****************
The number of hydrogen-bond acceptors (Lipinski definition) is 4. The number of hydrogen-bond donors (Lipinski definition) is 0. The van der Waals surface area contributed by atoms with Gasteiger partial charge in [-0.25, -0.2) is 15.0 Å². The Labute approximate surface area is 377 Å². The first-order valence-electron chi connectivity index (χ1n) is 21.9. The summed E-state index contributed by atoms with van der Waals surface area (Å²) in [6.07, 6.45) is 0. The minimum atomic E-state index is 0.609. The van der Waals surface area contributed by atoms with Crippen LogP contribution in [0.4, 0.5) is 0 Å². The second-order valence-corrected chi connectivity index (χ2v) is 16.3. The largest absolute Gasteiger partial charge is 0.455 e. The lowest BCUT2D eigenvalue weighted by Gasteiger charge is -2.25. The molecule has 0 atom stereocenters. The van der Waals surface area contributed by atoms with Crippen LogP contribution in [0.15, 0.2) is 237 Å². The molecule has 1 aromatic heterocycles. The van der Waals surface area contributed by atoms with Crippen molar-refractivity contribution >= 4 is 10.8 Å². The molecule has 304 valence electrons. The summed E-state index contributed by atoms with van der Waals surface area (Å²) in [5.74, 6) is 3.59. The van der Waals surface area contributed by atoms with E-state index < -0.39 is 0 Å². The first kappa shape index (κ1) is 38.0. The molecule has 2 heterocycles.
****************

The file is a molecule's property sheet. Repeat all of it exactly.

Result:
The number of hydrogen-bond acceptors (Lipinski definition) is 4. The number of hydrogen-bond donors (Lipinski definition) is 0. The van der Waals surface area contributed by atoms with Gasteiger partial charge in [-0.25, -0.2) is 15.0 Å². The Labute approximate surface area is 377 Å². The first-order valence-electron chi connectivity index (χ1n) is 21.9. The summed E-state index contributed by atoms with van der Waals surface area (Å²) in [6.07, 6.45) is 0. The minimum atomic E-state index is 0.609. The van der Waals surface area contributed by atoms with Crippen LogP contribution in [0.4, 0.5) is 0 Å². The second-order valence-corrected chi connectivity index (χ2v) is 16.3. The largest absolute Gasteiger partial charge is 0.455 e. The lowest BCUT2D eigenvalue weighted by Gasteiger charge is -2.25. The molecule has 0 atom stereocenters. The van der Waals surface area contributed by atoms with Crippen LogP contribution in [0.15, 0.2) is 237 Å². The molecule has 1 aromatic heterocycles. The van der Waals surface area contributed by atoms with Crippen molar-refractivity contribution >= 4 is 10.8 Å². The molecule has 304 valence electrons. The summed E-state index contributed by atoms with van der Waals surface area (Å²) in [5.74, 6) is 3.59. The van der Waals surface area contributed by atoms with E-state index < -0.39 is 0 Å². The first kappa shape index (κ1) is 38.0. The molecule has 2 heterocycles.